Over the last few years Electrical Safety (UK) have carried out many arc flash studies for Industrial
and Commercial clients. On initial contact with the client one of the common themes that emerges is
that the client often perceives their arc flash risk at high voltage HV (above 1000Vac) to be bigger
than the risk at low voltage LV (below 1000Vac). From my experience of carrying out arc flash
studies I have always advised the client, that in my opinion, the arc flash risk is higher at low voltage.
This article looks at whether the data from a sample of some of our arc flash studies shows this to be
the case.

Where did I draw the line?

I used a value of 8 cals/cm2 or greater as a boundary when categorising incident energy into high or
low hazard. It should be noted that any arc flash event can result in injury to personnel and the
North American NFPA 70E Standard defines: “Boundary, Arc Flash. When an arc flash hazard exists,
an approach limit from an arc source at which incident energy equals 1.2 cal/cm2 (5 J/cm2).
Informational Note: According to the Stoll skin burn injury model, the onset of a second degree burn
on unprotected skin is likely to occur at an exposure of 1.2 cal/cm2 (5 J/cm2) for one second.”
The reasons for choosing 8 cals/cm2 are as follows:
1. A typical PPE system for protection of personnel against a value of incident energy below 8
cals/cm2 would include all of the following:
– Overalls or Shirt and Trousers (as shown below)


– Balaclava
– Helmet and face shield
– Safety glasses or goggles
– Hearing protection
– Gloves
– Footwear
– Under layers to be made from non-melting natural fibres

Note: all the items above would need to be rated to at least 8 cals/cm2

The shirt, trousers and shoes are comfortable enough to be worn as normal workwear when
not exposed to arc flash hazard. North American NFPA 70E Standard for Electrical Safety in
the Workplace 2018 when explaining how best to protect personnel above 8 cals/cm2
states:

“M.1.2 The total system of protective clothing can be selected to take credit for the
protection provided by all the layers of clothing that are worn. For example, to achieve an
arc rating of 40 cal/cm2 (167.5 J/cm2), an arc flash suit with an arc rating of 40 cal/cm2
(167.5 J/cm2) could be worn over a cotton shirt and cotton pants. Alternatively, an arc flash suit with a 25 cal/cm2 (104.7 J/cm2) arc rating could be worn over an arc rated shirt and arc-rated pants with an arc rating of 8 cal/cm2 (33.5 J/cm2) to achieve a total system arc rating of 40 cal/cm2 (167.5 J/cm2). This latter approach provides the required arc rating at a lower weight and with fewer total layers of fabric and, consequently, would provide the required protection with a higher level of worker comfort.”

2. It is generally not reasonably practicable to implement engineering solutions to reduce the incident energy below 8 cals/cm2 We supply our clients with a tailored indication of what is reasonably practicable as part of our arc flash study reports. This indication is designed to help them to understand what is required of them under UK Legislation.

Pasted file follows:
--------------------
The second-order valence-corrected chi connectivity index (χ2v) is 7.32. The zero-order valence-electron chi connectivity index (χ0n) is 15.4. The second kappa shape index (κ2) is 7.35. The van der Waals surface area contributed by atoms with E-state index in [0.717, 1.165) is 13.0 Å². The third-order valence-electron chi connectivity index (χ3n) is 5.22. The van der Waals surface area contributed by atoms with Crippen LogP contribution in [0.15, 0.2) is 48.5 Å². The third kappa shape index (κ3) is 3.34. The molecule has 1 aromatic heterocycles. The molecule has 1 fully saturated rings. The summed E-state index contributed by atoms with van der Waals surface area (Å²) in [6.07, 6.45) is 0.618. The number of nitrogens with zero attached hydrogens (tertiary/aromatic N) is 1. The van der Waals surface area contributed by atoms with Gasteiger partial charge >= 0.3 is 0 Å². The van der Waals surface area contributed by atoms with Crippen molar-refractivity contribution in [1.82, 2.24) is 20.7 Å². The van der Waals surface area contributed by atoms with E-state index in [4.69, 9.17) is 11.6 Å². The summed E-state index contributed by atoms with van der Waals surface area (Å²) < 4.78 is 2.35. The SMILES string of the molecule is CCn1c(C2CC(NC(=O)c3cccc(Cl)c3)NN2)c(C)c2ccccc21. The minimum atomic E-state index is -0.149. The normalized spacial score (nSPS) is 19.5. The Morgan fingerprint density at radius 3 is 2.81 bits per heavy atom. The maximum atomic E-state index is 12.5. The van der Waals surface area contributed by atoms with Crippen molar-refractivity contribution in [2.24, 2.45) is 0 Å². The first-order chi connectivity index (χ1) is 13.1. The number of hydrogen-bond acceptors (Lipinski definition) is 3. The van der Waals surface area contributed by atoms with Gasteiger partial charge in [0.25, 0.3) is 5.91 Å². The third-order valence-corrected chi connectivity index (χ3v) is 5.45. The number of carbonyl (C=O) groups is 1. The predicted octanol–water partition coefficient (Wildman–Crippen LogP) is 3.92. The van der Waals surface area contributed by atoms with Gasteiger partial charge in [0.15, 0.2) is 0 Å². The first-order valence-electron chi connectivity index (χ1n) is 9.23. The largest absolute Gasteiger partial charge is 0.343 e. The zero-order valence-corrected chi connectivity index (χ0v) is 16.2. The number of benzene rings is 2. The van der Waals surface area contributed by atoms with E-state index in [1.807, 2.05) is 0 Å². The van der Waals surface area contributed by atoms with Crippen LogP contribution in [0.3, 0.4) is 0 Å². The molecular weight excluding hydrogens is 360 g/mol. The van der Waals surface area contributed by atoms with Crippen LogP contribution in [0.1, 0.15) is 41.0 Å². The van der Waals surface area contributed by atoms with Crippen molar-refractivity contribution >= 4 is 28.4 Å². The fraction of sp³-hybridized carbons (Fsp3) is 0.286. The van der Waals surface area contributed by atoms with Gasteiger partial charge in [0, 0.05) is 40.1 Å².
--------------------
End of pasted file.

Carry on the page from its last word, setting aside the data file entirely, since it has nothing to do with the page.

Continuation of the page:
Sample size and Industry
I started by selecting 5 arc flash studies at random that we had completed recently. The vast majority of our arc flash studies are carried out on private networks owned by large companies. The sites were chosen from the following industries: Equipment Manufacturing; Mining and Quarrying; Pharmaceuticals; Aerospace; and Food. I tried to select a representative sample of the electrical networks that we see in the UK.

Analysis
The following graphs show the results of my analysis:

If we look at Graph 1, we can see that the average incident energy of the “high” incident energy LV circuits is higher than average “high” incident energy of the HV circuits, in all the cases studied. Bearing in mind that the incident energy level defines the severity of the arc flash hazard when using the IEEE 1584 standard.

In Graph 2 we can see that, at every site we looked at, there were more LV circuits than HV circuits where the incident energy was above 8 cals/cm2. From an exposure point of view there are more “high” incident energy circuits at LV than at HV at every site. Electrical personnel are also more likely to be carrying out activities on the LV equipment that could expose them to an arc flash event. Some generic examples of activities that could expose personnel to arc flash (dependent upon equipment condition and design) are:

  • Circuit breaker or fused switch operation with enclosure doors closed
  • Circuit breaker or fused switch operation with enclosure doors open
  • Work on or near energised parts, including voltage testing
  • Insertion or removal (racking) of circuit breakers to or from cubicles with doors open
  • Insertion or removal of withdrawable compartments (e.g. switchboards and motor control centres) with doors open
  • Removal of bolted covers (to expose bare, energised parts)
  • Opening hinged covers (to expose bare, energised parts)

Graph 3 shows us the percentage of the LV circuits that have “high” incident energy. Across the 5 sites, an average of 20% of the LV circuits had “high” incident energy.

Conclusion

Looking at the data, we can see that the perception that HV poses a higher arc flash risk than LV is incorrect. The arc flash hazard severity is on average higher at LV than HV. Electrical personnel working in a typical industrial or commercial environment are coming into contact with potential arc flash hazard more often at LV than at HV.

Written by:

Paul Hopton

Principle Electrical Consultant

Electrical Safety (UK)